If the DCBKK conference in Bangkok was a great excuse for going back to South-East Asia, the stop-over in Muscat on the way to Thailand was a great opportunity to visit my friends Raf & Richie and their recent offspring: Jonah the giraffe-eater.
Oman signified going back to an Arabic country, in a peninsula that I had chance to visit a couple of times (UAE, Israel, Saudi Arabia and a night in Bahrain) savoring the flavors of an exotic culture often misjudged.
It was a great visit and below my report with some interesting facts about the only country starting with the letter O*.
*Only valid in English.
Driving in a Wadi
Wadi means river, but what you see the most in the harsh Omani landscape are dried riverbeds.
Those riverbeds made of stones boiling under the strong sun, are occasionally theater of flash floods that each year are resulting in few casualties.
Richie took his 4WD inside a dried riverbed on our way to Wabi Shab. With the thermometer topping at 109F (that’s 43C!) we drove for an hour between spectacular mountains and occasionally passing by few houses by the riverside.
A surreal scenery…
Not all wadi’s are dried up. Some of them have water and they are absolutely stunning, like wadi shab.
After parking the car and crossing the river with a small boat, we started walking uphill following the water. It’s 12pm and we have no sunscreen, no hats and of course no water.
Oh well, actually we have water but we feel heroic anyways.
The trail ends and the only way to continue is swimming, to reach a waterfall inside a cave. I could not take pictures there, and protecting my new camera was the running joke of the day.
Strangers in Nizwa
In Oman, Skype and WhatsApp calls are blocked, but Tinder works wonders.
And that’s how I ended up going to Nizwa with a total stranger.
We drove together the 160km between Muscat and the traditional town of Nizwa, famous for its fortress and the busy souq (market).
The majestic fortress was close for renovation – someone said that the roof collapsed because of the heavy rain few weeks before.
The near town of Al Hamra, described in the guide as ‘Italian feeling with an Italian plaza’, had absolutely nothing Italian and the Al Hoota Cave was sadly closed (and my friends confirmed later that is always closed).
The souq got interesting after a man invited us to his air-conditioned boot where he offered us all sort of dates (meaning the fruit), coming from different regions as well as imported, and a cup of traditional coffee with rose water and cardamon hints.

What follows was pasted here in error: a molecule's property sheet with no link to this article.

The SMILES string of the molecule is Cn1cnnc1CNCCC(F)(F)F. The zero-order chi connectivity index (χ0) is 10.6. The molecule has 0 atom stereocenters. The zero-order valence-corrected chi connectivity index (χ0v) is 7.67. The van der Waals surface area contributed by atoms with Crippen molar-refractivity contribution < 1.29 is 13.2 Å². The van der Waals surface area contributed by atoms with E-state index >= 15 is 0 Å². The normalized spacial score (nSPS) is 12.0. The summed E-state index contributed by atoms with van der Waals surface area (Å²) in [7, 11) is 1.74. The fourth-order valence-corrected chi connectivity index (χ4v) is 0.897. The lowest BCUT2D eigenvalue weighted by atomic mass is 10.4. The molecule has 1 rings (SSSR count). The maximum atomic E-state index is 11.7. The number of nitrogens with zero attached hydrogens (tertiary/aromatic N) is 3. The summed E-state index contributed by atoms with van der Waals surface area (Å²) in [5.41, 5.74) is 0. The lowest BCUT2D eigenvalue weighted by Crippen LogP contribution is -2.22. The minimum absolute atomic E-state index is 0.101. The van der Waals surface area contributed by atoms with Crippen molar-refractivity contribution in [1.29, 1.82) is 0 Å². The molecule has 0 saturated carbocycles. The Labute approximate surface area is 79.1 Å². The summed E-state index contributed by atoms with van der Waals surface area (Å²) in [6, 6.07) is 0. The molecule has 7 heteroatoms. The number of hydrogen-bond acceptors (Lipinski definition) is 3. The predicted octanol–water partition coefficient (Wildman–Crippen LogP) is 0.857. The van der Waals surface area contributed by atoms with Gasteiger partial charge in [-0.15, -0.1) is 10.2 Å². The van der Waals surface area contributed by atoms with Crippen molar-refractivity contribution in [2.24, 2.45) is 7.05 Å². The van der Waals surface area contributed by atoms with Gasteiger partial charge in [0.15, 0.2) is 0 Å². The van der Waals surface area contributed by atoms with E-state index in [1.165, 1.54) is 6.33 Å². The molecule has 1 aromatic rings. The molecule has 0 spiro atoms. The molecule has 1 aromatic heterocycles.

Beside that, the souq is absolutely no-woman land and I could count 40 men at once staring at my date (meaning the girl).
On Friday evening, that is like our Saturday evening, my friends neighbors through a BBQ party. I really enjoyed because I met at once a great bunch of lads.
They were mostly expats from all over the world (UK, France, Italy, India, US, Bolivia, Canada) but also few Omanis joined in – the type of locals that has lived abroad or work in international companies.
It turned out to be a very interesting evening, fueled by Heineken beers that the expats have license to buy (alcohol is not available to Muslim Omanis).
They all repeated the same: Oman is the best country in the Arab peninsula to live in.
Few folks asked if was my first time in Oman, to whom I replied ‘yes, but I’ve been in the peninsula before’. When asked where, I said ‘Saudi and UAE’ and watched them frowning at me and quickly clarifying that ‘Oman is completely different!’.
They’re having a good life here, making money in a tax-free country where they can live large and well serviced. The evening remembered me when I was an expat too, in Amsterdam, and to be honest I felt a bit nostalgic. Talking with a beautiful Bolivian woman didn’t help, since she was married with a French man with mustaches.
Oman, like other countries in that region, is undergoing a process aimed to reduce expat workers replacing them with local workforce. This is known as Omanization. I hope they’ll have better luck than their neighbors, where companies ended up still hiring expats (to get things done) and extra locals (to comply with the laws).
Getting lost in the Old Muttrah souq is a must and having a juice afterwards while doing people-watching is a great idea. Never had juice topped with ice cream before.
I got the famous Omani frankincense, that comes in different flavors.
I didn’t buy any gold.
Also a visit to the beautiful Sultan Qaboos Grand Mosque is a must. Opened in 2001, it’s yet another proof that the popular belief “they don’t build great things anymore” is wrong.
Food-wise, the cuisine is a mix of Lebanese food with Indian influence, or at least this is my feeling.
I had traditional Omani food at Kargeen Café, a beautiful place with open air courtyard and very Arab feeling, including Shuwa that is goat meat buried in the ground and cooked overnight. Curious about the process? Check this 3-minutes video.
Random Facts About Oman
- Don’t use habibi. While in some Arab countries is a friendly way to address someone, here is reserved for intimate relationships.
- You can get a fine for driving a dirty car. The police stopped my friend to ask him “why is your car dirty?!”.
- In 2013 Sultan Qaboos bin Said moved the weekend from Thursday & Friday to Friday & Saturday, aligning with almost all other Muslim countries. This is part of the Omani modernization carried out by Sultan Qaboos.
- Passing a red light can get you 2 days in jail!
- In the 70s there were only 10km of paved roads, nowadays are over 6000km! Foreign companies were hired to build the infrastructure, and looking at the junctions and bridges around Muscat is quite obvious that they made plenty of money over-sizing them.
- The best-seller beverage is ‘Mountain Dew’ by Pepsi, also known as ‘Omani Alcohol’. This makes Oman one of the few countries where Pepsi sell more than Coca Cola.
- The most expensive parfume in the world, Amuage, is made in Oman.
All the pictures here: